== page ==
RIP: Recanter Who ‘Opened the Floodgates’ to DNA Exonerations
Posted May 21, 2008 2:09 PM CST
By Molly McDonough
A woman who falsely accused an Illinois man of rape and later recanted after the man spent eight years in jail died of breast cancer May 15 in New Hampshire. She was 46.
Cathleen Crowell Webb's decision to recant led to the DNA exoneration of Gary Dotson and opened the door to hundreds of post-conviction DNA reviews of cases.
Steven Drizin, who directs Northwestern University's Center on Wrongful Convictions told the Chicago Tribune that the Dotson case "opened the floodgates for using DNA testing in criminal cases."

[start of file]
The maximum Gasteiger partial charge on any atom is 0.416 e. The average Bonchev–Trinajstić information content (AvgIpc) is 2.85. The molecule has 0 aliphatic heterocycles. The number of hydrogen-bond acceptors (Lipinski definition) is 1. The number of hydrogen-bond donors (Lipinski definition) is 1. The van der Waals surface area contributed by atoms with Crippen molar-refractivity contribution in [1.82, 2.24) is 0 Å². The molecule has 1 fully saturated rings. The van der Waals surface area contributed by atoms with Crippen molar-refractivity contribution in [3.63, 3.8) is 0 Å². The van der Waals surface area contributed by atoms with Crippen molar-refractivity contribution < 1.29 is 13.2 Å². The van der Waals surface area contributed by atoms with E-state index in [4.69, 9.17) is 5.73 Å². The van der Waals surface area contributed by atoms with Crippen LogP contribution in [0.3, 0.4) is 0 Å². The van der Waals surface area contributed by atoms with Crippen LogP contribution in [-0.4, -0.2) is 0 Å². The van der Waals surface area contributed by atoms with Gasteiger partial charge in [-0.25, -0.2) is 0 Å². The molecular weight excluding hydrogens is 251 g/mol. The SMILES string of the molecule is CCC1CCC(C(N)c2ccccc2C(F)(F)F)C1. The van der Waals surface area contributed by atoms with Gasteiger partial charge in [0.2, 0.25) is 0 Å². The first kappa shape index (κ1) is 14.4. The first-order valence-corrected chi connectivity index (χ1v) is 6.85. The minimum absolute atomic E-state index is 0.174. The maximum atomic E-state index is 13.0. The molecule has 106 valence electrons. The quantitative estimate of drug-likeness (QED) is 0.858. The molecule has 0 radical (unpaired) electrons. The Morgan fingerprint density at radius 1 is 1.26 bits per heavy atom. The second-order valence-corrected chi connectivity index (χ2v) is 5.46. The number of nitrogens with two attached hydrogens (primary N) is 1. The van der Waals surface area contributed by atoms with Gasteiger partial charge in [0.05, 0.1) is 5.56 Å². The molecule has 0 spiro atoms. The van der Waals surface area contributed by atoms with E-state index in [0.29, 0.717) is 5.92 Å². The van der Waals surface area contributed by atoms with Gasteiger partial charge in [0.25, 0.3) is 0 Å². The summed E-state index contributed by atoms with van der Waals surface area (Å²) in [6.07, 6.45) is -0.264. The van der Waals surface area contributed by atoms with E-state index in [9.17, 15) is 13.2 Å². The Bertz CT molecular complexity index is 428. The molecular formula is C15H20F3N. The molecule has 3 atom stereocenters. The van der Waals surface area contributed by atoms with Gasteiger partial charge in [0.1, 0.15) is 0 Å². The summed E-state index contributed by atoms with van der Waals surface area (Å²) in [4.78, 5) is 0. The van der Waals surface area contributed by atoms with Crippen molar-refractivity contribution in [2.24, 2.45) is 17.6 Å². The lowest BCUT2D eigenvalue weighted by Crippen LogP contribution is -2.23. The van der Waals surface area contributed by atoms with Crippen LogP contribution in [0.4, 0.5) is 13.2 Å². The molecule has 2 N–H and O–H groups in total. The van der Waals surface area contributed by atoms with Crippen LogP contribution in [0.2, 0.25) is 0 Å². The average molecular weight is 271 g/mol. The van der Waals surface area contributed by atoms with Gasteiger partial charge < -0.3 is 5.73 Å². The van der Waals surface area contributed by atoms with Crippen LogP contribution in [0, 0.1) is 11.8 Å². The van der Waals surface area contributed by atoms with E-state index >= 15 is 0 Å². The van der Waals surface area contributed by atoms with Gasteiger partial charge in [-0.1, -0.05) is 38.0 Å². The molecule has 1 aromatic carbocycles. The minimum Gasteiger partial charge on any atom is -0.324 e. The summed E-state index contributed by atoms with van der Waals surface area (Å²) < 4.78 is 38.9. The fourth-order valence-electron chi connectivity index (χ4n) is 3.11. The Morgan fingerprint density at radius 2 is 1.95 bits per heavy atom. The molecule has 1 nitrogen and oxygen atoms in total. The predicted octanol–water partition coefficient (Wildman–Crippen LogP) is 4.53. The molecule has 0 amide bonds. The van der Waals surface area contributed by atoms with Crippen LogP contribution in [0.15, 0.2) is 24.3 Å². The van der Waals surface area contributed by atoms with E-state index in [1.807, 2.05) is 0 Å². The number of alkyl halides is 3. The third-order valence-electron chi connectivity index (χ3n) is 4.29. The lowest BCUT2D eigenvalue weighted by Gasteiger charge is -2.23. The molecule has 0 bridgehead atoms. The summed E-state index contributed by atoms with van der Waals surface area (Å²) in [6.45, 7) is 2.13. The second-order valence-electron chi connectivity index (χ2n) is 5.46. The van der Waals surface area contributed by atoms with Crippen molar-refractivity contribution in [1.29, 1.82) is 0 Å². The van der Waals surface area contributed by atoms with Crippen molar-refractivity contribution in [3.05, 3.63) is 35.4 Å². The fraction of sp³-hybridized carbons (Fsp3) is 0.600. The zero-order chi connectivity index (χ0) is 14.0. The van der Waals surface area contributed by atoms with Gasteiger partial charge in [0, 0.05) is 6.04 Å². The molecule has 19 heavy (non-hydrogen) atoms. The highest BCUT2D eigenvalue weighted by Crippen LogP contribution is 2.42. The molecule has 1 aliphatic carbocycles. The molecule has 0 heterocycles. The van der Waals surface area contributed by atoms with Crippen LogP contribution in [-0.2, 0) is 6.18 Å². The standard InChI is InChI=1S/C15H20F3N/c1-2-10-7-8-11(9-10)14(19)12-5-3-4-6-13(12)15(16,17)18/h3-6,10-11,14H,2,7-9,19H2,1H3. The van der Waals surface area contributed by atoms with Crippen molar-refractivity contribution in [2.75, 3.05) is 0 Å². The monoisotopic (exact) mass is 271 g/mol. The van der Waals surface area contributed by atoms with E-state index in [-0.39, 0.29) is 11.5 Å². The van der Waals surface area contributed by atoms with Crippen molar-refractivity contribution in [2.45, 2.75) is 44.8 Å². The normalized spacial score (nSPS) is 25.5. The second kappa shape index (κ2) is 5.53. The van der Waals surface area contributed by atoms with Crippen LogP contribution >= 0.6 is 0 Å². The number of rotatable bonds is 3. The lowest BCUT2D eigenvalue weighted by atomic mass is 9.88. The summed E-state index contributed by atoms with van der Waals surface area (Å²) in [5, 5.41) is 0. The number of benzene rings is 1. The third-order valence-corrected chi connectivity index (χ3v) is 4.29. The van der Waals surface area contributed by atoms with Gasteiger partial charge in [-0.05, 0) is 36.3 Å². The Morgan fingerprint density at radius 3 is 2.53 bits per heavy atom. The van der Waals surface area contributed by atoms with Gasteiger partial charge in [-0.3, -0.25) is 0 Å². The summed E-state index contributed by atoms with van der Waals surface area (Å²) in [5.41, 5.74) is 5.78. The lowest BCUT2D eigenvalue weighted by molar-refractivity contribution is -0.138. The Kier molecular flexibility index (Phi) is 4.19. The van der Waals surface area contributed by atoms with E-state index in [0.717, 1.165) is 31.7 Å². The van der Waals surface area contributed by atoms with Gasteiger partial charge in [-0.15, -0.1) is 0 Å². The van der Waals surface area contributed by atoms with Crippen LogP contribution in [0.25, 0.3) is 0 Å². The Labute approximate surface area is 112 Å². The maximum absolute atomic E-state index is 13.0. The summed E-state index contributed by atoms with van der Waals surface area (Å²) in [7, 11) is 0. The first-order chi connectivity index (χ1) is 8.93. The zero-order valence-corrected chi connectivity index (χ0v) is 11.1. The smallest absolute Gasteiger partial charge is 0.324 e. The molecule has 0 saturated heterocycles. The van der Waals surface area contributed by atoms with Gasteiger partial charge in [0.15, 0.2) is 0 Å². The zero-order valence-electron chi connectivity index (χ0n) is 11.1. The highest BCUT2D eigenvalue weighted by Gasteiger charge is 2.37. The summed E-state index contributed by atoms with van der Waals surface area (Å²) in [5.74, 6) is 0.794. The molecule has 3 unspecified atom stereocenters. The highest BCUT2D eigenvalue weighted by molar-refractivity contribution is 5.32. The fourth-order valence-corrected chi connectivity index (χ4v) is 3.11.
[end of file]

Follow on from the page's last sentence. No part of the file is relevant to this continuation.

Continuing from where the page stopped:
Since the Dotson case in the mid-1980s more than 200 people have been exonerated by DNA evidence, Drizin noted.
"Her death is much more than just a footnote. As is the case of many of these exonerations, her decision to come forward was initially met with great skepticism by both prosecutors, police and the general public," Drizin is quoted saying.
Webb, who co-wrote a book entitled Forgive Me and gave a portion of the proceeds to Dotson, is survived by her husband and four children.